A non-interference engine will just shut down if the timing belt breaks. You’re stranded, but the engine doesn’t suffer permanent damage. In both cases, our hapless friend was just a couple oil changes past the recommended interval for changing the timing belt. This is one of those things that you just cannot put off. Now replacing a timing belt is not cheap – but repairs for a broken belt can be many times as much.
Check your owners’ manual right away – especially if you have more than a 60,000 miles or 95,000 kilometers. You may need to get that belt replaced right away. And on many cars, the timing belt drives the water pump. So, it may be a good idea to replace the water pump while you’re at it because 90% of the work required for the new pump is already done with the belt change. Doing both at the same time saves you a lot of money because as they say, “timing’s everything”. Parts, Timing Belt
All new passenger vehicles on our Huntington Beach California roads now have tire pressure monitoring systems – TPMS for short. They are designed to alert you if your tires are under inflated. Since they are fairly new, a lot of people have questions about TPMS.
First off, the most important thing is that you still need to check your tire pressure every week – or at least every time you gas up. The TPMS system alert comes in when your tire is twenty percent below the factory recommendation. So if the recommended pressure is thirty five pounds per square inch, the TPMS warning won’t come on until the pressure is at twenty eight pounds. That’s significantly under-inflated. Enough to raise safety concerns.
The worst is tire failure. A severely under inflated tire can overheat and fail. Also, handling degrades to the point that you may not be able to steer out of trouble. Also under-inflated tires wear out faster and they waste fuel. So it’s costly to not stay on top of proper inflation.
What’s the practical value of the TPMS system? Well, it’s twofold. First, it can alert you when your tire is losing pressure due to a puncture or a bent rim. That’s an important warning that you might not have gotten until next time you gassed up.
The second is that we all occasionally forget to check our tire pressure. So it’s a failsafe system to let you know there’s a problem brewing.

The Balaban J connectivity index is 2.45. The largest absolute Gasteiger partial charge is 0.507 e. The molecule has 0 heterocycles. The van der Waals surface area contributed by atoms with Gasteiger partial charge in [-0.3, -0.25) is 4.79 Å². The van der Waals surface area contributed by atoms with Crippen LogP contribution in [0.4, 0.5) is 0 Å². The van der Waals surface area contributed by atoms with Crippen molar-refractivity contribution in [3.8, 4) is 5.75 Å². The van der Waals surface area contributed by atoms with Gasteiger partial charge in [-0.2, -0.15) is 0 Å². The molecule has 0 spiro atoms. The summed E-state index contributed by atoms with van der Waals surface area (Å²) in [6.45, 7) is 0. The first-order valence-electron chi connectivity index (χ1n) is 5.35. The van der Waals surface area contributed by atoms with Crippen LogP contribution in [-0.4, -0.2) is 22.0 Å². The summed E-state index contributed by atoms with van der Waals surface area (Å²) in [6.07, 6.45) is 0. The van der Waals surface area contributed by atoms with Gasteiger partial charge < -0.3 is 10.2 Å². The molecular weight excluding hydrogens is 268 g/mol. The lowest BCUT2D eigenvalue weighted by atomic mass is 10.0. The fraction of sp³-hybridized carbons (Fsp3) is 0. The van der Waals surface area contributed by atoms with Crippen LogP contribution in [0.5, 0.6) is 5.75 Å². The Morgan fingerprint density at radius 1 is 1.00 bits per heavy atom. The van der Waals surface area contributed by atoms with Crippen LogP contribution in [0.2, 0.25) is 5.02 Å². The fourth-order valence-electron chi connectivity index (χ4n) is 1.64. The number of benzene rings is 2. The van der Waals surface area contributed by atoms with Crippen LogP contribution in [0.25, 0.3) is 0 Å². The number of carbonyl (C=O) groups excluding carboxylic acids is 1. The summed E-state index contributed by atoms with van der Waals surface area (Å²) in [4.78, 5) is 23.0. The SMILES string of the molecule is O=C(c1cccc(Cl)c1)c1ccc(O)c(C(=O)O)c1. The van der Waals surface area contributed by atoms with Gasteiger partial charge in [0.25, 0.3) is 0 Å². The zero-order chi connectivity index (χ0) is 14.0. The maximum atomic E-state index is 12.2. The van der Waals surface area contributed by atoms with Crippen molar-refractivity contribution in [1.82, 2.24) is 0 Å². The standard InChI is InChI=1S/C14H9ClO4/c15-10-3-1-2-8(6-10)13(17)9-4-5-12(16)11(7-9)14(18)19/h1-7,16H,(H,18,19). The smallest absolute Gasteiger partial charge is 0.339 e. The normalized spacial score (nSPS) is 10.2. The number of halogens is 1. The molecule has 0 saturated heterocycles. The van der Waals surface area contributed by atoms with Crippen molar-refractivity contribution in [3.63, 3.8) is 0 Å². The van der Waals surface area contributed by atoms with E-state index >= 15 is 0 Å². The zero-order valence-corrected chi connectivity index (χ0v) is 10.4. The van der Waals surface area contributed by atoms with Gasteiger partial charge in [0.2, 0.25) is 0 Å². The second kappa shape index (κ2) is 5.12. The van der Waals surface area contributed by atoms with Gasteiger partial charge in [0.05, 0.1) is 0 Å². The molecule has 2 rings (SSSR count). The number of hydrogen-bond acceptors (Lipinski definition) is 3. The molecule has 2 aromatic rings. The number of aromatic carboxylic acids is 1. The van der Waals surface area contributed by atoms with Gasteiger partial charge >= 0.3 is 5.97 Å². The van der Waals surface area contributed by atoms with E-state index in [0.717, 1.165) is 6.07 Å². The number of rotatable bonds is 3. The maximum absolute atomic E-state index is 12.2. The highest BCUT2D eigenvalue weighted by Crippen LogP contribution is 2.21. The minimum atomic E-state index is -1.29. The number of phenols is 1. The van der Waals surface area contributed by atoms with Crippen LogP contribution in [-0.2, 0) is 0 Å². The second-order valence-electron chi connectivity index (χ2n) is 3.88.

Other things can cause your TPMS system to go off. The system also monitors itself. The sensors that are mounted in the wheels have little batteries that send a signal to the monitor. The batteries go dead over time and the TPMS system will let you know. And the sensors could break. Also road salt from our Huntington Beach California roads can ruin them.
There’s also a hassle factor that your Huntington Beach California tire center has to contend with. For example, when you have your tires rotated in Huntington Beach, the TPMS system has to be re-calibrated so that it knows which tire is on which corner of the car. Same is true for when you have new tires or winter tires installed. Flat repairs, as well.
That takes extra time. And it requires the right equipment and training. Special – and expensive – tire change machines need to be used with some sensors. It’s all complicated by the fact that there are a number of different TPMS systems in use so the tire professionals at Autowave Inc need equipment and training for each kind. Tire centers have had to raise the price of some of these basic services to offset their increased costs.
Also if you add custom wheels on your Honda, Acura or NSX, you need to put in new TPMS sensors if your originals won’t work on the new rims. If you don’t your TPMS light will be on constantly and you won’t have the benefit of the warning system.
All in all, the mandated TPMS systems will save lives, so they’re worth the added hassle and expense.